Back down memory lane in 2010...this is me sharing a moment with Ambassador Andrew Young along with Dr. Brian Wills, Director of the Center for the Study of the Civil War Era at Kennesaw State University, at the African-American Soldiers in Combat USCT Civil War historical marker dedication in Dalton, GA. We were so honored.
(Okay, Ambassador Young paid me a super-duper compliment...he said, and I quote: "Young lady, I love that jacket." OMG, I designed this jacket and my mother sewed it for me!)
The historical marker reads:
"African-American Soldiers in Combat"
"Near Dalton on August 15, 1864, during the Civil War, the 14th United States Colored Troops (USCT), whose enlisted men were mostly former slaves, helped drive off a Confederate cavalry attack on the Western and Atlantic Railroad, U.S. General William T. Sherman’s main supply line during the Atlanta Campaign. Later, on October 13, 1864, the 44th USCT was in a fort protecting the railroad through Dalton when the garrison commander surrendered to Confederate General John B. Hood. In accordance with Confederate policy, many of the 600 captured black troops were returned to slavery. Black troops rarely saw combat in Georgia, though nearly 200,000 African Americans served in the U.S. armed forces during the war."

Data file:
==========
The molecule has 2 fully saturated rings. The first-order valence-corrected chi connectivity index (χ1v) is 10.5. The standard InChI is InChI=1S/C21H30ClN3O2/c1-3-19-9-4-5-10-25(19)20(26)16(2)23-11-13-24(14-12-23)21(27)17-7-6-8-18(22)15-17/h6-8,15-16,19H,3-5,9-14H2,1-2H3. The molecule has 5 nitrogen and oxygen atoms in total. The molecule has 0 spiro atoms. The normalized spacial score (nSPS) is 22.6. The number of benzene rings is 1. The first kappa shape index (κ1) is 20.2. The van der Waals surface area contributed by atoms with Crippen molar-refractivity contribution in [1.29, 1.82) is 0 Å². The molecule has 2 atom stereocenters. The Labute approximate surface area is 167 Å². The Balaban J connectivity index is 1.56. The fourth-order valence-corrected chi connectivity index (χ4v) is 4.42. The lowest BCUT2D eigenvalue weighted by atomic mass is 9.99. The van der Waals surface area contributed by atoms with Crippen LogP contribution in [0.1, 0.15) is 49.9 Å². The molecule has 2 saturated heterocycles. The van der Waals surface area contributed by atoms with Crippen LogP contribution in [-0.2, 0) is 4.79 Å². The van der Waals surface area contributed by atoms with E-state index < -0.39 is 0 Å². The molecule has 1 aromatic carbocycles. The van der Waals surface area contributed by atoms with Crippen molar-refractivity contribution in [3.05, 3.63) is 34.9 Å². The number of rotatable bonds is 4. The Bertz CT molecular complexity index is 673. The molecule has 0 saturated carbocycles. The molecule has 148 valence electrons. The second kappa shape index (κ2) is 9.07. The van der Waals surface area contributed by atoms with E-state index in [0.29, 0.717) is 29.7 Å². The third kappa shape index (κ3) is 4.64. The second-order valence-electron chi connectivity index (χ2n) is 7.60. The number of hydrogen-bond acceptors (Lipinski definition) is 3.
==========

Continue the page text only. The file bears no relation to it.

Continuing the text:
"Erected for the Civil War 150 commemoration by the Georgia Historical Society, the Georgia Battlefields Association and the Georgia Department of Economic Development 155-3
Location: Fort Hill School, 104 Fort Hill Terrace, Dalton"